October 13, 2010 § Leave a comment
There is this coworker who is continually astounded by our little makeshift version of family. “You’re so young,” she says. “I can’t believe you have stepkids.” Or, “I can’t believe you’re only 26 and have to deal with all of this.” Or even, “I know that I want kids someday, but I can’t imagine doing what you’re doing, having a ready made family right from the get go.”
I never know how to react to this. Am I really that young? I don’t think I’m too young to have kids, that’s for sure. Most of my friends from HS have at least one, if not 2 or 3 of their own little ones (and a couple of them have even more). A quick math check tells me that I would have had to have been in HS or almost just finished for the older skid to be biologically mine. Not unthinkable, not out of the realm of possibility, but okay, I can give her that one. It doesn’t feel like I’m too young though.
What’s funny is that for most of my life, I’ve only had older friends. As a kid, most people over estimated my age. I was always told how mature I was, how grown-up I seemed. Even now, into adulthood, I’m still pegged for late 20s, even early 30s (gee thanks) because I conduct myself on a different level than my peers.
Does that make me better than anyone else my age? Absolutely not.
What it does make me, though, is more certain that I was meant for this role. My disbelieving coworker is the same age I was when I met AJ, but she doesn’t see the situation in the same way that I saw back then. Yes, I was doubtful and in no way prepared for the challenges that lie ahead, but somewhere in there, I was lucky enough to be blessed with some kind of God-given grace that allowed me to face the challenges head on and rise to the occasion, and now I am blessed with the family I was meant to be with.
I am young, but that has its advantages. I am still young enough (maybe just at heart) that I can be a playmate to the skids, which allows us to form a special bond that they don’t get with the other parental figures in their lives. But I’m not so young that I don’t know how to parent when the situation calls for it. I’ve been around the block a time or two. We get to strike a balance, the skids and I, and I feel like it works just right.
As for the drama? I think that would follow a person around regardless of age. Sometimes I do wish I wasn’t so bright-eyed and earnest, because I had to learn some lessons about trust the hard way, but at least I will be able to know that I tried.
Maybe it’s not ideal, but is there really a perfect age for this sort of thing? Whether or not I’m to young or not young enough, I’m here, making the best of it.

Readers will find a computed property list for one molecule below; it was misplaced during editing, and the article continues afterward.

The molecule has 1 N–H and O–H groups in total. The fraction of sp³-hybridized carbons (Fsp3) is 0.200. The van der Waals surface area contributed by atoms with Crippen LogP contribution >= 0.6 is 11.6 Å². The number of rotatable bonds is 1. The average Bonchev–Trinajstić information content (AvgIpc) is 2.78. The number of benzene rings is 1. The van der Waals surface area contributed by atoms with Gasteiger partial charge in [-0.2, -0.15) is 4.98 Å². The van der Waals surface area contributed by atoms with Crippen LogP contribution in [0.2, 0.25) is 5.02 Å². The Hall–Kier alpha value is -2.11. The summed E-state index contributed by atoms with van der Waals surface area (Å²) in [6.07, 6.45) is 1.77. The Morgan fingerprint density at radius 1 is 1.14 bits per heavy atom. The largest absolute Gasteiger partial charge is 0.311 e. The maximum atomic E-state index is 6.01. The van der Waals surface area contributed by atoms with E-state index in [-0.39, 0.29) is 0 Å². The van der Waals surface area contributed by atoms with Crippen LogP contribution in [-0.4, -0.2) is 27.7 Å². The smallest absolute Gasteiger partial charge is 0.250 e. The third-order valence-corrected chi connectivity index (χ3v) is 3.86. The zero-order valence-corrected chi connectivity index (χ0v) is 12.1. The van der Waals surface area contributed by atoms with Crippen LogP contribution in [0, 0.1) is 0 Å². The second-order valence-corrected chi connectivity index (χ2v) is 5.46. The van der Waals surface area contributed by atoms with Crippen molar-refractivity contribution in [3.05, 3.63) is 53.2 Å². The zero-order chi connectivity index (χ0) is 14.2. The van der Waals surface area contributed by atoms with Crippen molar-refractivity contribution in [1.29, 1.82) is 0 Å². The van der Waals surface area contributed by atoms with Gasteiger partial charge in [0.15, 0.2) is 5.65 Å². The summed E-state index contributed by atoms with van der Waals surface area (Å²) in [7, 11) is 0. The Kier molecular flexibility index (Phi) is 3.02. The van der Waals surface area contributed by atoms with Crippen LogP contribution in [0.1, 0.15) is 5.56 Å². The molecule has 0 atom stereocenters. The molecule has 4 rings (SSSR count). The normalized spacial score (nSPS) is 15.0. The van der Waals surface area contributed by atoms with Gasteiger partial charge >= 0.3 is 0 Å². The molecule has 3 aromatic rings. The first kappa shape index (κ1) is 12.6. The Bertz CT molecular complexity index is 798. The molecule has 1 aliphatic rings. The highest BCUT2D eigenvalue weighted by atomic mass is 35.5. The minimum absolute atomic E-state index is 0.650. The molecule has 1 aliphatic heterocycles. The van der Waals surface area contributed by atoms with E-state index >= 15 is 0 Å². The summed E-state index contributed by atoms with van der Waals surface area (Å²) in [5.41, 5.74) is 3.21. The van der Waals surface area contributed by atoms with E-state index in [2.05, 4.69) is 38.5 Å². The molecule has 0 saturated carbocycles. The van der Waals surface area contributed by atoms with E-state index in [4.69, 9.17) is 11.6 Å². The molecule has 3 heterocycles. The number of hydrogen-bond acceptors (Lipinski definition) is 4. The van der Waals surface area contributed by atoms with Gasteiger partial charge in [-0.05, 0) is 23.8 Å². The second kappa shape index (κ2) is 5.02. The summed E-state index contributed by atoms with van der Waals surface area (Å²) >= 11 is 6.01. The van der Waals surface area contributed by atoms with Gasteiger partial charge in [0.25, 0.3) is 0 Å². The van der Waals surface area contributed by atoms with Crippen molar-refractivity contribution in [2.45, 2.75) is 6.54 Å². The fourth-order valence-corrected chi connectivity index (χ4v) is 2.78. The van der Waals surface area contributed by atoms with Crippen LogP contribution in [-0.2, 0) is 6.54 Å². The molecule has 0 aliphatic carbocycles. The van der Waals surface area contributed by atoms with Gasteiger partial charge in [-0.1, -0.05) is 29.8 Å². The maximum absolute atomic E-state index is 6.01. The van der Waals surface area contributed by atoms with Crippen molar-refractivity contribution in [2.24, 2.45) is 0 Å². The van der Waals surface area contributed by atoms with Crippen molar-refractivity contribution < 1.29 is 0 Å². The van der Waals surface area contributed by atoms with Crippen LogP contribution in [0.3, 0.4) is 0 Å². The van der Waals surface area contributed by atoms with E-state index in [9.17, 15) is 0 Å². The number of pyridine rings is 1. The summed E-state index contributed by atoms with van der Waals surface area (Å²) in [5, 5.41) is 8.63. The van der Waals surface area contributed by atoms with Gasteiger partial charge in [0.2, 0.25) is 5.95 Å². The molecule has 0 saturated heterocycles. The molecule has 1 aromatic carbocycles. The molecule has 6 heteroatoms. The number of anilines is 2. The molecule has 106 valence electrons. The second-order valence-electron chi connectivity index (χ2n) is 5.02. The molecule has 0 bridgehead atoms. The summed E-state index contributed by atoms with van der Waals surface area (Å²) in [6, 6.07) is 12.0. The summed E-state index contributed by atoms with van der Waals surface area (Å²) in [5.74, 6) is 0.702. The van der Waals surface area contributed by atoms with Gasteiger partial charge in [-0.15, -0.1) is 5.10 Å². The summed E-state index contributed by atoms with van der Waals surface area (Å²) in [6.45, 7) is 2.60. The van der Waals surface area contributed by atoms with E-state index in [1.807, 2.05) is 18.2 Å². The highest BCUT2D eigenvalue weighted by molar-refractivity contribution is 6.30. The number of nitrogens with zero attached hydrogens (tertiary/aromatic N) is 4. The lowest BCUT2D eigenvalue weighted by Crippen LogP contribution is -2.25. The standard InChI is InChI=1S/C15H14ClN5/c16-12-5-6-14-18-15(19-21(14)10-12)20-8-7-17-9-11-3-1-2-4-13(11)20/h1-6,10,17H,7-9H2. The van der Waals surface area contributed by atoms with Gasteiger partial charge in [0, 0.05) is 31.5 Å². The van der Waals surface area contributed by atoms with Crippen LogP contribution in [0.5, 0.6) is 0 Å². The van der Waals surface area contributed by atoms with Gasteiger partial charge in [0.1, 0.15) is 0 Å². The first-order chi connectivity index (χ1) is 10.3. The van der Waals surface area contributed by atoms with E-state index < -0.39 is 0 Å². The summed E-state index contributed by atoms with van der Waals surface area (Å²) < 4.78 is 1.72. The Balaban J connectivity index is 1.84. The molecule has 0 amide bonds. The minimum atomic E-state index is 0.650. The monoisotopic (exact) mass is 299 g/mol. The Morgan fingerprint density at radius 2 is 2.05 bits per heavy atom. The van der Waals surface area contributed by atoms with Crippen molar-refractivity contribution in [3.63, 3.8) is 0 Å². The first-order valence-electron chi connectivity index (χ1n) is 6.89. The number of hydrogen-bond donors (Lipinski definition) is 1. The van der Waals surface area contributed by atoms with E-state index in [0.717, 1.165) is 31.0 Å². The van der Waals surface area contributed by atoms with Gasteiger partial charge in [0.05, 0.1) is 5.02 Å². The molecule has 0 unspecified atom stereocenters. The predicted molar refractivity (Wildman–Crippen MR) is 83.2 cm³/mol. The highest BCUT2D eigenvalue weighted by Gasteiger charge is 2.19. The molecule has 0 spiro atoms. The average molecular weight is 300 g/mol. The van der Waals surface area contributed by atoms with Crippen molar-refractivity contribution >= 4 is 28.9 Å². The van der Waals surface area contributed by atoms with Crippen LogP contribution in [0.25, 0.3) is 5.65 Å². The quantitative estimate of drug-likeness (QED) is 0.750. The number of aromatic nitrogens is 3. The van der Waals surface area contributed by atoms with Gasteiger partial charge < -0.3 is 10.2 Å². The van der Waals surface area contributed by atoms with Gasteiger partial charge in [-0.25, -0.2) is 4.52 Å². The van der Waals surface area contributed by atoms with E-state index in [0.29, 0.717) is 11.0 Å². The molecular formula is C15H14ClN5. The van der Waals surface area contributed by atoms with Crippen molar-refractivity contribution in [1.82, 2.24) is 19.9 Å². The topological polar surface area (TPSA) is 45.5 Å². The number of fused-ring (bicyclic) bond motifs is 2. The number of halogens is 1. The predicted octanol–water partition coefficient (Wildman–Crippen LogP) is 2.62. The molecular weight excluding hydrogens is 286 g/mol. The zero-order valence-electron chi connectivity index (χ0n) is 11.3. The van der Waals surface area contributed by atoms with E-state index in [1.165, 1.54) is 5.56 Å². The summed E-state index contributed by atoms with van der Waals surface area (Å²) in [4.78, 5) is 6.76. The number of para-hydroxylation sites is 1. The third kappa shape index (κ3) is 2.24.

And I like to think it’s working.
October 12, 2010 § Leave a comment
When I first met AJ and learned of his troubles with shewhomustnotbenamed, I would tell him to have faith, to keep going, that truth would always prevail, that good always conquers evil, and various and sundry platitudes that all boiled down to this: at some point, if you have truth and goodness on your side, you will get what you deserve.
Then, as we entered a two year long legal battle, my spirit became just as broken as his. I felt like our justice system wasn’t properly equipped to recognize and reward the truth and that as long as she was crafty enough, shewhomustnotbenamed would always just skate by. Keep faith, my mom would tell me. She’ll get what’s coming to her. Truth will always prevail, good will always conquer evil, and so on and so forth.
And yet we kept going. And even my mom, my rock, began to lose faith. When will they ever see it, we wondered? And then, inexplicably, the sun broke through the clouds, the tide changed, and things started going our way. Just bit by bit at first, like she didn’t believe it either, but then it got bigger and more real and more people started seeing the writing on the wall and suddenly we are in the place we always wanted to be.
Truth prevailed. Good conquered evil.
The superkids come see us regularly. We are about to pick them up for the 7th scheduled weekend in a row, our longest streak yet. And all this time has changed our relationship indefinitely. It’s hard to put a finger on precisely what has changed. They see us different, we see them different. We’re not these people who they sometimes see to get entertained. We are their family, their parents. I feel trust when I’m with them, I feel love. From the way they hug us, to the way they look at us, and talk to us, just from the way they sit around our home, everything is different and so much more real.
Every time I turn around, I feel like there are more blessings. I still don’t feel like it’s real and I still don’t know if I completely trust that everything won’t change, but I want to believe in it.
I want it to be real.